Allen demanded that Hall take a break from music and release a statement, later threatening that the victims would speak publicly if he refused. Her email also expressed her exhaustion from “working directly to take down the biggest band in indie right now.”
Hall said that his initial reaction to Allen’s email was “spiraling out, like, ‘holy shit, if there are multiple women who have complaints about me, maybe I’ve been completely delusional.’ I was really trying to address that possibility.”
Hall’s next statement, however, left fans confused and concerned.
“I was responding very specifically to one person,” Hall said, referring to Allen. “I wanted to appease them. I don’t know. I was not thinking clearly, and I said some things that I can’t totally stand behind.”
Allen’s actions in reaching out to a festival organizer and Pinegrove’s label were a surprise to both the accuser — who did not want the allegations made public.
The accuser said in a statement to SPIN that she “never asked for her (Allen) to request or demand any type of statement from Pinegrove or Run for Cover.” The accuser also claimed she never had any intention to “take down” Pinegrove.
Allen met Hall at a Columbus show in April of 2016 before the controversy surfaced. Allen offered Hall an opportunity to talk — without informing him that she was not a licensed psychologist. They spoke in the van, where Hall confirmed his patient confidentiality with her, and he understood it to be a therapeutic session. Allen later said that she considered the interaction strictly personal.
Hall felt violated when he heard that his private information was used against him in the media by someone he believed to be a medical professional.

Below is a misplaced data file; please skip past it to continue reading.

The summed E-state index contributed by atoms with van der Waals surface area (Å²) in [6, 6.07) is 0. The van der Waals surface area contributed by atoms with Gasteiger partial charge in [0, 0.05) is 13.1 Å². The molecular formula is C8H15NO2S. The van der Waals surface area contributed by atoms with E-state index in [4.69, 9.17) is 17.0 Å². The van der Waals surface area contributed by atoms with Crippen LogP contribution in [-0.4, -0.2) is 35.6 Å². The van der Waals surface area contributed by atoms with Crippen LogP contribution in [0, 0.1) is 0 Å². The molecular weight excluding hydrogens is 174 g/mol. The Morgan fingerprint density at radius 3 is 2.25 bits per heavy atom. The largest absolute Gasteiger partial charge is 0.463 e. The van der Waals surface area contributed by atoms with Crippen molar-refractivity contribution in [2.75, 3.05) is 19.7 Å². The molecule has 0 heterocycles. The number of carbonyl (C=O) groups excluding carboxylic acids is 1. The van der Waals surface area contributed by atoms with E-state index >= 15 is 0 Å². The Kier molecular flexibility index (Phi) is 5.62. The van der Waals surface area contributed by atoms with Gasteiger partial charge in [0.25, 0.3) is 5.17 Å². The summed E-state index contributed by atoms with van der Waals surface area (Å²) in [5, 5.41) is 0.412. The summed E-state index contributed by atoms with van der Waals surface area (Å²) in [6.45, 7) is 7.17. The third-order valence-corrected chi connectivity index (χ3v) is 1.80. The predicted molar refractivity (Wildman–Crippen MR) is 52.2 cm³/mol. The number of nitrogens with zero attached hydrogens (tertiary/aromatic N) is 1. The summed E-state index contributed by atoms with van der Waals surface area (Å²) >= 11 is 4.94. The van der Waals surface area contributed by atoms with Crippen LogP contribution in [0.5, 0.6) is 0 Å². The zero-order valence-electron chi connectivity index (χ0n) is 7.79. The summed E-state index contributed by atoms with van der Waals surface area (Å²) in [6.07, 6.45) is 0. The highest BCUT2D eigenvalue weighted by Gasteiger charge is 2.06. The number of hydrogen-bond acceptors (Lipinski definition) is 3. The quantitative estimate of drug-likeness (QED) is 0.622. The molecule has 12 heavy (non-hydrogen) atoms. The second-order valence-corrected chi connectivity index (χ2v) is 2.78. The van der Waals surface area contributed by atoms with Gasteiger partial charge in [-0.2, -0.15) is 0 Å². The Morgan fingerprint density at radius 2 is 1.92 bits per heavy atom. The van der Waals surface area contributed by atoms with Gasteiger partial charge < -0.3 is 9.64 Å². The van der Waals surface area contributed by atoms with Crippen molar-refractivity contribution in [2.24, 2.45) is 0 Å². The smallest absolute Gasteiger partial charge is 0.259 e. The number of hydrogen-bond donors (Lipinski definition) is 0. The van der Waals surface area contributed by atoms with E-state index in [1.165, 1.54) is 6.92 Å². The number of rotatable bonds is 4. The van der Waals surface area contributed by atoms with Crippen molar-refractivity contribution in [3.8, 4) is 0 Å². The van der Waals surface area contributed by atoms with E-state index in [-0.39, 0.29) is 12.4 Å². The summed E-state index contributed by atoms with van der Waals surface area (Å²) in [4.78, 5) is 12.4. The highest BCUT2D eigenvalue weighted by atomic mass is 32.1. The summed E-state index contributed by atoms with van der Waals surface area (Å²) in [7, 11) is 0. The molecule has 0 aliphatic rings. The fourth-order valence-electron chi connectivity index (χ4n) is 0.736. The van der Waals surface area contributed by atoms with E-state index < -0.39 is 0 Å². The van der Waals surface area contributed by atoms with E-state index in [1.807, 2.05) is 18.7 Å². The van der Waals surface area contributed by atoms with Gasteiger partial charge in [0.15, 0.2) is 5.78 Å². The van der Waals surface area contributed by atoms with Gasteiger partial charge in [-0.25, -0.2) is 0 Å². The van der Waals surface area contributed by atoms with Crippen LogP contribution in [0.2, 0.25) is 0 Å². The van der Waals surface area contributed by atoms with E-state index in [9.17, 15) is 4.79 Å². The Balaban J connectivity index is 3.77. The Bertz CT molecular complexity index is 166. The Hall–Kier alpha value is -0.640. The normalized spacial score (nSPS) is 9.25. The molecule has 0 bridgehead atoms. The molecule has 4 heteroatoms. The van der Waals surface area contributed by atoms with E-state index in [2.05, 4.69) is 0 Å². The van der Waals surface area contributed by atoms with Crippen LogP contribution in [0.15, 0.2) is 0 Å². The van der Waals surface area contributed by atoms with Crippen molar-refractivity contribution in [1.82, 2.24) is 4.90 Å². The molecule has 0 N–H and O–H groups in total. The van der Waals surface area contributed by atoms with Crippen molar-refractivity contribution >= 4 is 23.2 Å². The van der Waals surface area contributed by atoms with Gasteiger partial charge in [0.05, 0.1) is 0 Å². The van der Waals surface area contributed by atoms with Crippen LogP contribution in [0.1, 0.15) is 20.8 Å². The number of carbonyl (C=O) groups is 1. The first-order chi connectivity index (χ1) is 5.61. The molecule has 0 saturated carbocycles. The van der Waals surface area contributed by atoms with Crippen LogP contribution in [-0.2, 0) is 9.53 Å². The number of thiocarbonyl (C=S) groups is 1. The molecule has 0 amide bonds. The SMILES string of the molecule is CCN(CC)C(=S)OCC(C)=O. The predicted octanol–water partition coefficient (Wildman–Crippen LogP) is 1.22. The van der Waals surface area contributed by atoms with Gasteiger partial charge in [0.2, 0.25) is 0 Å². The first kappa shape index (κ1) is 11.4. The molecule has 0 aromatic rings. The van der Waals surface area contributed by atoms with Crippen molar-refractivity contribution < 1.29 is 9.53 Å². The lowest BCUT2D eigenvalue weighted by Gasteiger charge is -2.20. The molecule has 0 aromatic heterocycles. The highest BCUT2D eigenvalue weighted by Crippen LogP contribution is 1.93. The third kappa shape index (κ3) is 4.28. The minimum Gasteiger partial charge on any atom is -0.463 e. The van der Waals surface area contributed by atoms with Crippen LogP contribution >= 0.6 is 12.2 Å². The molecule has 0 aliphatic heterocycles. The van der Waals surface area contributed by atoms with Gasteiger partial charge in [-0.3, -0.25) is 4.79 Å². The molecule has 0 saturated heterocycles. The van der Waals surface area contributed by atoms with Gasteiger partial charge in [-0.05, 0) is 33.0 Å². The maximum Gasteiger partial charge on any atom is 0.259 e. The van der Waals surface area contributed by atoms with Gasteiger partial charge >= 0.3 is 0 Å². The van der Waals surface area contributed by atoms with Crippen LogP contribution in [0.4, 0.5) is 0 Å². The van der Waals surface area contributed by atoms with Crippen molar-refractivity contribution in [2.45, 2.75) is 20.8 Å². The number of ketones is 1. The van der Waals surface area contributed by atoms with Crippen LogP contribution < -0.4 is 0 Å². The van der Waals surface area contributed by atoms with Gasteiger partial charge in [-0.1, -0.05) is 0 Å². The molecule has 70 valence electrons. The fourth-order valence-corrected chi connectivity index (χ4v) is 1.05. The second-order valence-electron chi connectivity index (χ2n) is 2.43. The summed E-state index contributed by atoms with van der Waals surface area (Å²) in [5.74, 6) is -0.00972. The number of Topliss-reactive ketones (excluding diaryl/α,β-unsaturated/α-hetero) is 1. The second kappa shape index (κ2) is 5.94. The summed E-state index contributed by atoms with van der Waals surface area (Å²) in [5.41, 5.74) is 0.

While Allen included “professional therapist” in her Twitter bio, she told Pitchfork that she was “working as a therapist under the supervision of an individually licensed professional,” and tried to make it clear to Punk Talks affiliates “that our therapists are individually licensed and that I am not licensed to practice therapy independently.”
“She sent me a message very vaguely saying something came up with Pinegrove from an anonymous person who didn’t want their story to be shared, and she was in kind of a pickle of a situation.”
Allen told Pitchfork via an email that she had “made egregious errors and mistakes throughout this situation. I was acting without any guidance or a board and I have done absolutely everything I can now and in the future to ensure adequate checks and balances, as well as ensuring this will never happen again.”
She also set up a Punk Talks board of directors, to advise her in future situations.
According to Pitchfork, Hall spent the past year reading, going on walks, and attending weekly therapy. He is considering the ways in which consent applies to all relationships, and how he can be more “democratic” to others. “This situation has demanded a full re-inventorying of myself, I’ve tried to approach that with humility and with focus,” Hall told Pitchfork.
Pinegrove’s female member, Plunkett — who left the group in the fall of 2017 to focus on her solo project Half Waif — told Pitchfork that she did not believe Hall was a danger to young women attending shows, and that the two had been making progress in their conversations.
She said, “I want any young female fans and fellow musicians to know that I’m fighting for them…in order to grow into a more loving and understanding community, we have to work towards healing through sensitive and open communication. And that’s what we’re trying to do.”
Pinegrove decided to release Skylight themselves, rather than on Run for Cover, out of of concern from other artists on the label, according to label head Jeff Casazza.
The uncertain extent to which Hall was being accused of abuse has now loomed over Pinegrove for nearly a year.
The proceeds will be split evenly between Musicares, the American Foundation for Suicide Prevention, and the Voting Rights Project. The reason being an accusation of sexual coercion against Hall, who responded with a tweet on November 21st, 2017.